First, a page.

When you consider how it is in the Cardinals’ best interest to limit Yadi’s usage going forward, some of those numbers might look more like long shots. I really don’t want to see Yadi much past the 110 games mark in 2016, because I just don’t think that he would be effective going into the Postseason if he took on much more of a work load. It could be tough for Yadi to hit those career numbers playing in 110 games a season the rest of his career.

I hate to say it, considering the fact that Yadi is one of my all-time favorite Cardinals, but all indications point towards him being on the outside looking in when it comes to Hall of Fame potential.

When it is all said and done, Yadi very well might go down as the best defensive catcher in the history of the game. If Yadi receives that subjective title, he will get a huge boost in voting. I just don’t know if it is enough to get 75% of the Hall of Fame votes, when a guy like Ted Simmons never received more than 11%.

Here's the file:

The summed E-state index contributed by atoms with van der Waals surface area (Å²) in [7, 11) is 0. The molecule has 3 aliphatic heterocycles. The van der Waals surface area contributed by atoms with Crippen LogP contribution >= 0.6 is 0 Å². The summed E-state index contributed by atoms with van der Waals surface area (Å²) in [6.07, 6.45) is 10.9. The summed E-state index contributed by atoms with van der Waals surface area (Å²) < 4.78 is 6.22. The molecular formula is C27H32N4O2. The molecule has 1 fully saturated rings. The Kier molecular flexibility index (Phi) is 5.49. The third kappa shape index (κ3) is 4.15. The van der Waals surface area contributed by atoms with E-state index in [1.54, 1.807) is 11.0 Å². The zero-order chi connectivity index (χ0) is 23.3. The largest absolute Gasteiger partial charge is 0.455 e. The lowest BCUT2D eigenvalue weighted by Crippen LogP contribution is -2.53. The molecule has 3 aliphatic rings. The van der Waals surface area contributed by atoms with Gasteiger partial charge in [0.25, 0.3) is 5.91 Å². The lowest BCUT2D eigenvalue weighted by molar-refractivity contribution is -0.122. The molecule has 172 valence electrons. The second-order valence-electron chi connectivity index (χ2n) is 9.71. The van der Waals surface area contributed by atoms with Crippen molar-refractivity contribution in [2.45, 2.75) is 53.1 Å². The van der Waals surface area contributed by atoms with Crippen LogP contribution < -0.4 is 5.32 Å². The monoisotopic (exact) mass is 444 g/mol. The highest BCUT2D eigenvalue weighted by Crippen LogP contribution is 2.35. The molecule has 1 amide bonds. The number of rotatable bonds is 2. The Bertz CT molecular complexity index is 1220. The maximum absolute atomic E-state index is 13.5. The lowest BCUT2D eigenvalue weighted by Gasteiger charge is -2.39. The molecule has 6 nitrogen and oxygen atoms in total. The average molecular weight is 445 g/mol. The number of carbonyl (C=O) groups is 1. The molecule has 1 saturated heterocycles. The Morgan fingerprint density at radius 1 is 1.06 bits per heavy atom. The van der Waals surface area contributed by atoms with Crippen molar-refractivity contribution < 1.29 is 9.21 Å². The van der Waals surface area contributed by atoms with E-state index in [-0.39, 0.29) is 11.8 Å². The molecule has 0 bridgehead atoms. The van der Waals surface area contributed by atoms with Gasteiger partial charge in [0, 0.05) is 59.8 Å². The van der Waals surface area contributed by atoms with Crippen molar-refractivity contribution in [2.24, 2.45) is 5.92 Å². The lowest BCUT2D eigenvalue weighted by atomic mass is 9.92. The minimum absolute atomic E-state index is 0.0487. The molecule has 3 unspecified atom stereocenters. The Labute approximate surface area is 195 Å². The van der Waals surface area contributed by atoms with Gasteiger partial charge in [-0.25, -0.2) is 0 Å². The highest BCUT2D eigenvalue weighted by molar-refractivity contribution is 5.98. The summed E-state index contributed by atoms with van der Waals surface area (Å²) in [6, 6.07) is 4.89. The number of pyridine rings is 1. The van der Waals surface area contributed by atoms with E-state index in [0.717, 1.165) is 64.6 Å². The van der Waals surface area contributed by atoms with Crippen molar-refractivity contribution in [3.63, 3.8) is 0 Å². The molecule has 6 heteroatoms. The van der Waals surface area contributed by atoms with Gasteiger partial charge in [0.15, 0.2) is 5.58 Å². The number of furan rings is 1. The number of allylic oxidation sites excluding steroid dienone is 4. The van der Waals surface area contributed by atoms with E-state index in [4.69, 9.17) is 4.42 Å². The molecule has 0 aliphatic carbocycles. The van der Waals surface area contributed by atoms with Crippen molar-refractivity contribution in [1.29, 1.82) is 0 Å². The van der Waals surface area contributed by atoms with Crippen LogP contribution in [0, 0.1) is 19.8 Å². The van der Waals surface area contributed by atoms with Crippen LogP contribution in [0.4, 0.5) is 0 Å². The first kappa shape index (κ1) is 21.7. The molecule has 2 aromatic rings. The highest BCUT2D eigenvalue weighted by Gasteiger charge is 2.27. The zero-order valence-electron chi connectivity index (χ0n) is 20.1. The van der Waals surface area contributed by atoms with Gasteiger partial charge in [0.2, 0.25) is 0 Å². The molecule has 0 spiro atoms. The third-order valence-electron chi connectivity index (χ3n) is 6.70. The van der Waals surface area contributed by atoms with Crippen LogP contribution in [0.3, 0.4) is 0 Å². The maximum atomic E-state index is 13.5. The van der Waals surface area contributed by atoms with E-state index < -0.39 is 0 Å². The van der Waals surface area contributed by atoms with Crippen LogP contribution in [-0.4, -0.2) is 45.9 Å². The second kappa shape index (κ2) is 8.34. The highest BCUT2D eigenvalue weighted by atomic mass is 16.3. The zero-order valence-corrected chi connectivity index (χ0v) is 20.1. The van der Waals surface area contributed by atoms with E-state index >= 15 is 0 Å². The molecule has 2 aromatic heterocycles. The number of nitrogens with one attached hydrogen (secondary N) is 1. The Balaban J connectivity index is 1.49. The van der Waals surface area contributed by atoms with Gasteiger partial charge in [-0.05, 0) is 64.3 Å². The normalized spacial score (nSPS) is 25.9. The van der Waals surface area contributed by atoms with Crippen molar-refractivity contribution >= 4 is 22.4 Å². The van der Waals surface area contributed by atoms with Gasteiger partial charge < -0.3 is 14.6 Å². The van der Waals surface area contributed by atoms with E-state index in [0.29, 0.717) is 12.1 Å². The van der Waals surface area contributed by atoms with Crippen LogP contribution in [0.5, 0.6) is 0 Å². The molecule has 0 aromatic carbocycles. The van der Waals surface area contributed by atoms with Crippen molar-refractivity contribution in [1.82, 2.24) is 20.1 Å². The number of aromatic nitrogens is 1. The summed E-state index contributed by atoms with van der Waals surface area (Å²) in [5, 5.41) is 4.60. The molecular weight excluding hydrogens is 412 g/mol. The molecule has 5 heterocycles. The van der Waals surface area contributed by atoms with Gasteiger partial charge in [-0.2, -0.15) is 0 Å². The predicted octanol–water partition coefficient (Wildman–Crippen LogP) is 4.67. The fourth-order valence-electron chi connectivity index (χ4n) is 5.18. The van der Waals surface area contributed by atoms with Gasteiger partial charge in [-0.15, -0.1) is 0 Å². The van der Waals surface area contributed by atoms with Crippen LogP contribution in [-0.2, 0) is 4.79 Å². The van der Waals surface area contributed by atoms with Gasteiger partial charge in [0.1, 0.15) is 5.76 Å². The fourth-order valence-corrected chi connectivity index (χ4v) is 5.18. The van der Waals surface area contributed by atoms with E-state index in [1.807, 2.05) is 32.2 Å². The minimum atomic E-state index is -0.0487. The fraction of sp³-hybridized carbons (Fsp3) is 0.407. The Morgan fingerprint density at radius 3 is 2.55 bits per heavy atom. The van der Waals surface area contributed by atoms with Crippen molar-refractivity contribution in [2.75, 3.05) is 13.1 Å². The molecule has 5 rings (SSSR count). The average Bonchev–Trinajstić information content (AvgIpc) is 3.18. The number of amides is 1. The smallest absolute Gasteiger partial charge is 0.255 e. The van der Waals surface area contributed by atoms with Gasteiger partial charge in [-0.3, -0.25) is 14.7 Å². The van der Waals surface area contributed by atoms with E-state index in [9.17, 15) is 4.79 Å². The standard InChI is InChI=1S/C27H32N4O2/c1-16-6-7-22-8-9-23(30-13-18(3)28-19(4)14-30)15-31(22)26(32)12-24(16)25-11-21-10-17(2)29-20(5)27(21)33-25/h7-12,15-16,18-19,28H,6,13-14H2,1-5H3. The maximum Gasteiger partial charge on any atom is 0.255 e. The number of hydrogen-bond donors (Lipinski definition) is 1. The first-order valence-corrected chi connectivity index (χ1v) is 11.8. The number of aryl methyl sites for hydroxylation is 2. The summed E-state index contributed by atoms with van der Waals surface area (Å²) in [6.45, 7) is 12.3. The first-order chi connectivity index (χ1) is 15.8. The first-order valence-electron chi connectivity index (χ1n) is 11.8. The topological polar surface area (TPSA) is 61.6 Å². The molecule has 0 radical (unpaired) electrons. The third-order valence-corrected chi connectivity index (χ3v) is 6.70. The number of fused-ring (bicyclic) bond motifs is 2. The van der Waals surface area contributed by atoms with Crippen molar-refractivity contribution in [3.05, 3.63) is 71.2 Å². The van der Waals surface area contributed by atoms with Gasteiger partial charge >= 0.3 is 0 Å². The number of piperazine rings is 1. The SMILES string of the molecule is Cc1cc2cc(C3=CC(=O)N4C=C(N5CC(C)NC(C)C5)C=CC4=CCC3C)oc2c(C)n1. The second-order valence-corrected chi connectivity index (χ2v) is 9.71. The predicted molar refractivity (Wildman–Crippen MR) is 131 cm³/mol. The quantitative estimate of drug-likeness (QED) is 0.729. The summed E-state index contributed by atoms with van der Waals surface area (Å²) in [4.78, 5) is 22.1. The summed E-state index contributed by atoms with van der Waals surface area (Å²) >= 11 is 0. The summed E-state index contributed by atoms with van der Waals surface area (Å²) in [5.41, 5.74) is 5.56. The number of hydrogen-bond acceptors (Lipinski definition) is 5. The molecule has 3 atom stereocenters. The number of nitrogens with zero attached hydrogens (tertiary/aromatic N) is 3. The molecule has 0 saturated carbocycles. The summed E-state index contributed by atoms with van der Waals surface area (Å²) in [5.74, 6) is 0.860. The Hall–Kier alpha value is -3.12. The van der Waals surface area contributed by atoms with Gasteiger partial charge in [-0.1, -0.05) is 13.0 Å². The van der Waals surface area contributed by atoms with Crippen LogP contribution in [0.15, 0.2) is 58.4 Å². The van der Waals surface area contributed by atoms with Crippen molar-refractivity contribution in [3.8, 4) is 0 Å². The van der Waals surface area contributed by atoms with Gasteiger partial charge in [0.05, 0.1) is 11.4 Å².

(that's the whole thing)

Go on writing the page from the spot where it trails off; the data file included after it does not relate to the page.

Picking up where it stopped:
There is no question that Yadi has an impact on the game that is matched by few in baseball. The way he calls a game makes the entire Cardinals pitching staff better. His glove work behind the plate is the best in baseball. No other catcher is close, in my opinion. The tools that he possesses defensively completely alter the opposing team’s game plan.

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But the Hall takes an awful lot, and like it or not, offensive numbers are always going to be the leading factor in Hall of Fame decisions. I wish this wasn’t the case, and I wish that Yadi was going to be there when it came down to it, but I just can’t see it.

What do you say, Cardinal fans? Tell me why I’m wrong (or right) in the comments, or get after me on Twitter!